US doctors perform 1st COVID-19 double lung transplant

A woman in her 20s is currently recovering from a double lung transplant, needed after COVID-19 severely damaged her lungs. The woman, who has not been publicly identified, was treated by surgeons at Northwestern Memorial Hospital in Chicago, and received the transplant on 5th June. This is thought to be the first case of a patient receiving a double lung transplant due to the effects of COVID-19.
Ankit Bharat, MD, chief of thoracic surgery and surgical director at the Northwestern Medicine Lung Transplant Program, said during a press conference that the woman is in “stable condition” and is “improving every day.” Dr. Bharat made it clear that the woman was seriously ill when she received the transplant, which replaced her lungs with donor lungs. “If she didn’t get the transplant, she would not be alive,” he said.
There are a lot of questions surrounding this groundbreaking procedure, including whether this may be a future treatment for other patients with severe forms of COVID-19.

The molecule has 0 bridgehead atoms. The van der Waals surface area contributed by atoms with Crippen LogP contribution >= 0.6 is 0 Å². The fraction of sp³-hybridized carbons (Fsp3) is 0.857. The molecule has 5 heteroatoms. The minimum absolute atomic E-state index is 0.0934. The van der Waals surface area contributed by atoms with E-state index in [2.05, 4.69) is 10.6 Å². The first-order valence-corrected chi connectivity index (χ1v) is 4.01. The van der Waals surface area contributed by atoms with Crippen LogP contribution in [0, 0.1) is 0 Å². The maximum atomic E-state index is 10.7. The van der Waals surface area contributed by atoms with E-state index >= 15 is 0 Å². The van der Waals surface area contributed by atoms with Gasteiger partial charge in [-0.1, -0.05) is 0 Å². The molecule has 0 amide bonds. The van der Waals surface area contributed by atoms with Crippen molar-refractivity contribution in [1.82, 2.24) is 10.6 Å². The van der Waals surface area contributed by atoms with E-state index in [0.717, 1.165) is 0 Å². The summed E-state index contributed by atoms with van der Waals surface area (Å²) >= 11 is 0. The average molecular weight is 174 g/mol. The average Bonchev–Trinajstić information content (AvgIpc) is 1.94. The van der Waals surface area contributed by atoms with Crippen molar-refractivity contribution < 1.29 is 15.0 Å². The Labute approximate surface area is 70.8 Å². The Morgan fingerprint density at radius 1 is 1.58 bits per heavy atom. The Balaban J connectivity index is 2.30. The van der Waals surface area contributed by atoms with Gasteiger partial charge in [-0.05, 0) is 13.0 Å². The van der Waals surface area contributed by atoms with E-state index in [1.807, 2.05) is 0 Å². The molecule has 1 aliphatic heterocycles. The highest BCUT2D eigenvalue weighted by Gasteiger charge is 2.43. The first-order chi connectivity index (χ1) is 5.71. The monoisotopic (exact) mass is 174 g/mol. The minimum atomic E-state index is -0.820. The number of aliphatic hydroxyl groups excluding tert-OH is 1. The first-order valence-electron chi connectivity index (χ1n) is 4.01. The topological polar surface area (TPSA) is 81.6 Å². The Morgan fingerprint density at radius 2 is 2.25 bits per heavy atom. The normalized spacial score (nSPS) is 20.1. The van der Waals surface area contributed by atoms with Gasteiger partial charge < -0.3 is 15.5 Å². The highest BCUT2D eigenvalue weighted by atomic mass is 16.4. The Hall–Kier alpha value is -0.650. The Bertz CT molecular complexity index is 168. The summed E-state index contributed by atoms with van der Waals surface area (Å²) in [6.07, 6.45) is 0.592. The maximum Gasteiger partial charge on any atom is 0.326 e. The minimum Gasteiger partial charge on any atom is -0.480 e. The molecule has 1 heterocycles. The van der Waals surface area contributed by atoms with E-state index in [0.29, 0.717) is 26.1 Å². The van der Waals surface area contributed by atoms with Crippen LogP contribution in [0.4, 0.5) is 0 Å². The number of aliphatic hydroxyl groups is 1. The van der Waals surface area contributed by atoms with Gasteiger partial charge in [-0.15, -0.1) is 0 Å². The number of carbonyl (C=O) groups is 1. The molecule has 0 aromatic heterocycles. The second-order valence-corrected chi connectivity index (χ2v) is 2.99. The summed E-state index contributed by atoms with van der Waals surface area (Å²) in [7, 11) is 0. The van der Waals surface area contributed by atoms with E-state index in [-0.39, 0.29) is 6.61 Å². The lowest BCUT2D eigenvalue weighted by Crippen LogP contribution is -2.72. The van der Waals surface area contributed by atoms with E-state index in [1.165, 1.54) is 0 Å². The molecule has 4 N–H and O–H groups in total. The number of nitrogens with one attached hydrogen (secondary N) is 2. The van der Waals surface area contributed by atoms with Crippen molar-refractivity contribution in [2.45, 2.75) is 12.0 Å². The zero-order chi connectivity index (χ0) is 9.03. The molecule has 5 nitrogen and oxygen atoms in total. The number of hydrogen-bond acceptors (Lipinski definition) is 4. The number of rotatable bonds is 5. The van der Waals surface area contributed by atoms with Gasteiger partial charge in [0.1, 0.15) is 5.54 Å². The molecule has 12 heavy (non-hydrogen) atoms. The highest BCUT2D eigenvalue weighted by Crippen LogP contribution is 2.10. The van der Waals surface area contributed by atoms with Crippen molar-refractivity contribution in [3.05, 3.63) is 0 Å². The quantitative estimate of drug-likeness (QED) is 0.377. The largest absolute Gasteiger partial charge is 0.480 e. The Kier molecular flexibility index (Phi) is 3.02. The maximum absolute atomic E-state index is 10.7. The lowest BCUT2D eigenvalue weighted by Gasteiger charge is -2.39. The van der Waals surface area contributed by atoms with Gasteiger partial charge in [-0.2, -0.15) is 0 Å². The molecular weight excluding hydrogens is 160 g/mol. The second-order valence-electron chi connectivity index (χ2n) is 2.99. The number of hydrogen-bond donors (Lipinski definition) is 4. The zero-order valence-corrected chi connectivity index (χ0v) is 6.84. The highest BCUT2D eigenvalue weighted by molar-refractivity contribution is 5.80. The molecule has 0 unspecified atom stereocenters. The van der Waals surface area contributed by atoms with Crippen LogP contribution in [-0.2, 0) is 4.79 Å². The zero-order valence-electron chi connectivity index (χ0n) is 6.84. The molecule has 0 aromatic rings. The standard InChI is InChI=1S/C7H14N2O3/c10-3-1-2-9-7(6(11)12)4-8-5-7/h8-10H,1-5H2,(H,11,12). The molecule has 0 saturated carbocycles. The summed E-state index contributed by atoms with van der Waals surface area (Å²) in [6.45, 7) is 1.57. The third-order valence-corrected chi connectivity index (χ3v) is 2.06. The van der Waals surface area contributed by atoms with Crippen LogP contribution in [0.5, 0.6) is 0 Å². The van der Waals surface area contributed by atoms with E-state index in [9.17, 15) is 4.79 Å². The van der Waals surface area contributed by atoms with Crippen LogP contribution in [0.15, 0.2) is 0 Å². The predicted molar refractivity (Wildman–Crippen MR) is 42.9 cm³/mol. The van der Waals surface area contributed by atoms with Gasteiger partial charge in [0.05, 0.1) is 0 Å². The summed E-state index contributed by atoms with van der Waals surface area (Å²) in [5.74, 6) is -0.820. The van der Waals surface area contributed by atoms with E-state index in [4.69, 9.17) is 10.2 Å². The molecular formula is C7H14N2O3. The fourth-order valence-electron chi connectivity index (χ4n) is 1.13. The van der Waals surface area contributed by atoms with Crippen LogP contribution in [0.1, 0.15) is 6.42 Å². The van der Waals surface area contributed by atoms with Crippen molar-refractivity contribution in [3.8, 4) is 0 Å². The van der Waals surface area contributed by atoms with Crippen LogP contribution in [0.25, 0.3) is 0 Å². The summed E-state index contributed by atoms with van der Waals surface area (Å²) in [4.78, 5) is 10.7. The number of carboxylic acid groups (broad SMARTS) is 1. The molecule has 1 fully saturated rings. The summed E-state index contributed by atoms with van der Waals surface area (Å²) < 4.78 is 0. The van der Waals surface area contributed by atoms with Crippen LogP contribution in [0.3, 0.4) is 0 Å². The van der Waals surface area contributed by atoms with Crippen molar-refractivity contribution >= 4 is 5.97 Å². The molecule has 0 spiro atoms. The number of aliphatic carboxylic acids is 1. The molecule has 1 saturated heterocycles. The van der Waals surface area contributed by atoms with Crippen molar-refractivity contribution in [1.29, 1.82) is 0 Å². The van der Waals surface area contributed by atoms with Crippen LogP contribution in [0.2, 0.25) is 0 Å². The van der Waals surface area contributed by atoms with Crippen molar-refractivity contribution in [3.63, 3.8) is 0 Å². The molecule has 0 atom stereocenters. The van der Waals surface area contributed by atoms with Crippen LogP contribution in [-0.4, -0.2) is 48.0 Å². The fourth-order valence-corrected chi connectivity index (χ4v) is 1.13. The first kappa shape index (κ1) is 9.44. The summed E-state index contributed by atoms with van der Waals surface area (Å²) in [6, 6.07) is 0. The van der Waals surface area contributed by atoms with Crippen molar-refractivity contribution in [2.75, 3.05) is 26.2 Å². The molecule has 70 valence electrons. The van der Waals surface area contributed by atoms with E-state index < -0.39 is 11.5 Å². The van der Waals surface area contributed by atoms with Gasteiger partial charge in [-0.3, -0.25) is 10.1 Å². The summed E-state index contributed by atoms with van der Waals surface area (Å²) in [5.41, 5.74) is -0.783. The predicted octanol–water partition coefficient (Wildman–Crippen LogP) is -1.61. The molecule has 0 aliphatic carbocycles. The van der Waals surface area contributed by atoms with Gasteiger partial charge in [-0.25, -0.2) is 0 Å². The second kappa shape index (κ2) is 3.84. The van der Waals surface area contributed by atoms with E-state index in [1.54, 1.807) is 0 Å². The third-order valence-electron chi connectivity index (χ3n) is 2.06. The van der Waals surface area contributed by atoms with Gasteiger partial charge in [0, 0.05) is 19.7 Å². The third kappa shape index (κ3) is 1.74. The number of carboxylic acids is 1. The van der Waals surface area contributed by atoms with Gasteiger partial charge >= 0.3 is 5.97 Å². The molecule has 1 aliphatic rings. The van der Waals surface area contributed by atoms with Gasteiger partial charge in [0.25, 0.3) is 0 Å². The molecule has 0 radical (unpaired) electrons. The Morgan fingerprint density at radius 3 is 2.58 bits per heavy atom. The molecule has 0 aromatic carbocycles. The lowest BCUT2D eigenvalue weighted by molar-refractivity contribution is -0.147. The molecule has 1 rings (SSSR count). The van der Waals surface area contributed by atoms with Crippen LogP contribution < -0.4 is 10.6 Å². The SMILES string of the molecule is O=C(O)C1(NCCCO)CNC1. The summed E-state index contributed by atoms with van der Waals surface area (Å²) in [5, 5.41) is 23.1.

Dr. Bharat stressed that the woman was really sick—for two months, she had been in the hospital’s intensive care unit, sedated on a ventilator and extracorporeal membrane oxygenation (ECMO) machine. Her health was rapidly declining. “She was starting to develop multi-organ failure from the result of the permanent damage that she had,” he said.
In order for doctors to consider her for the double lung transplant, the woman needed to test negative for COVID-19 ahead of the surgery. Once that happened, she was put on a transplant list and doctors obtained consent from the woman’s family for the 10-hour procedure.
While the woman who received the COVID-19 lung transplant is currently stable and doing well, she may have quite a long road ahead of her. Double lung transplant patients can expect to be in the hospital anywhere from a week to 21 days after surgery.
After surgery, the overall recovery time is about six months, and patients usually need to have regular checkups. They are also put on anti-rejection medication, so their body’s immune system doesn’t attack the new lungs. They’ll need to stay on the medication for the rest of their life, Dr. Nemeh says.
Dr. Panettieri points out that lung transplants aren’t perfect, though. “The five-year survival rate of a patient who undergoes a lung transplant is worse than those who have lung cancer—it’s less than 50 percent,” he says. “However, there are no other options.”